Several hundred women have demonstrated outside Morocco's parliament demanding the repeal of a law that allows a rapist to avoid prosecution by marrying his victim if she is a minor.
A 16-year-old girl, Amina Filali, killed herself a week ago after being severely beaten during a forced marriage to her rapist.
The protesters held signs saying "The law has killed Amina".
The BBC's correspondent in the Moroccan capital, Rabat, says Ms Filali's parents were at the protest. They say their daughter was pressured by a local court into marrying her rapist, who then abused her.
She died after swallowing rat poison on 10 March.
Online campaign launched
The case has shocked many in Morocco. Women's rights groups have started an online campaign to have the law - article 475 - repealed and a Facebook page called "We are all Amina Filali" has been set up.
Campaigners are also calling for the rapist and the judge who allowed the marriage to be jailed.
The president of the Democratic League for Women's Rights, Fouzia Assouli, says the removal of article 475 would be a step forward in changing conservative attitudes about sex and marriage.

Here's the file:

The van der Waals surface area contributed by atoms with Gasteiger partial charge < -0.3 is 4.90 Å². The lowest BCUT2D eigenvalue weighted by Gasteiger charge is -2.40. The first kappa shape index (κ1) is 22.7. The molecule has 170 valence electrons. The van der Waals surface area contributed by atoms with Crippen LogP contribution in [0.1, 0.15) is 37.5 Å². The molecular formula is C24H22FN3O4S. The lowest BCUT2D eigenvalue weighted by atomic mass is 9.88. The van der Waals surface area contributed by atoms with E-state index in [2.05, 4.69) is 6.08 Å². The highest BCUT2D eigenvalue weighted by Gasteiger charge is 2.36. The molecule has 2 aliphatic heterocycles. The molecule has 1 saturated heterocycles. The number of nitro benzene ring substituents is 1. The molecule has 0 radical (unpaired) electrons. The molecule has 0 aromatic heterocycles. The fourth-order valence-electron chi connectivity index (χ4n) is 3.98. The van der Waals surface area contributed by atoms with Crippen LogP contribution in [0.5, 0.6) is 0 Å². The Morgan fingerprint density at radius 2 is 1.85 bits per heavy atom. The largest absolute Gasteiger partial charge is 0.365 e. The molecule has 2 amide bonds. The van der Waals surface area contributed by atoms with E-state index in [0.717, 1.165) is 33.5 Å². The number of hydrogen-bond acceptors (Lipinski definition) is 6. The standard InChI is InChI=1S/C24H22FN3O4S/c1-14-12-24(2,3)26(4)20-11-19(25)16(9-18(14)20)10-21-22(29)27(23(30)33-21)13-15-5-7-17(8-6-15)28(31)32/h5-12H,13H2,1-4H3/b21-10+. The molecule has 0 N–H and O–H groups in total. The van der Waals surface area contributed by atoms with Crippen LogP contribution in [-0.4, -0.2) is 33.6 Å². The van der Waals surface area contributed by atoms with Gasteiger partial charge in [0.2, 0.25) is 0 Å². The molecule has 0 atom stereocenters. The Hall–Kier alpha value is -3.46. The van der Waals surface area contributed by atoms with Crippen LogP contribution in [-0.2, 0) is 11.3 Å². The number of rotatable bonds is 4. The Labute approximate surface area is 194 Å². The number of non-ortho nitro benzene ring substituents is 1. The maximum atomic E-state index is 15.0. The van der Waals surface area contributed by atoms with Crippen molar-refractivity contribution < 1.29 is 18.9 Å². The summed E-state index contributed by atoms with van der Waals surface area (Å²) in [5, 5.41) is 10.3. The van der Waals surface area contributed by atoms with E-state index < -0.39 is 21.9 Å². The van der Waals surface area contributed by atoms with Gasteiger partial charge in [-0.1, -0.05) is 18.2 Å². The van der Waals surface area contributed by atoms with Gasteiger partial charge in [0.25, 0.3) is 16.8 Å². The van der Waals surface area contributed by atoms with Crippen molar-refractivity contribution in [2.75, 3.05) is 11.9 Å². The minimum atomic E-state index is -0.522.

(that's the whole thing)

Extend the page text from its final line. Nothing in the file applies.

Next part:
However, the protesters feel let down by the lack of response from the government and are furious at the justice minister, who has not been willing to open an inquiry into Ms Filali's suicide.
Dishonour attaches to victim of rape
Ms Filali came from the small northern town of Larache, near Tangiers.
In poor, conservative rural areas like that, the BBC reports, it is unacceptable for a woman to lose her virginity before marriage - and the dishonour is hers and her family's even if she is raped.
The legal age of marriage in Morocco is 18, unless there are "special circumstances" - which is the reason Ms Filali was married despite being under-age.
A judge can only recommend marriage if all parties involved agree - but activists say pressure is often applied to the victim's family to avoid a scandal.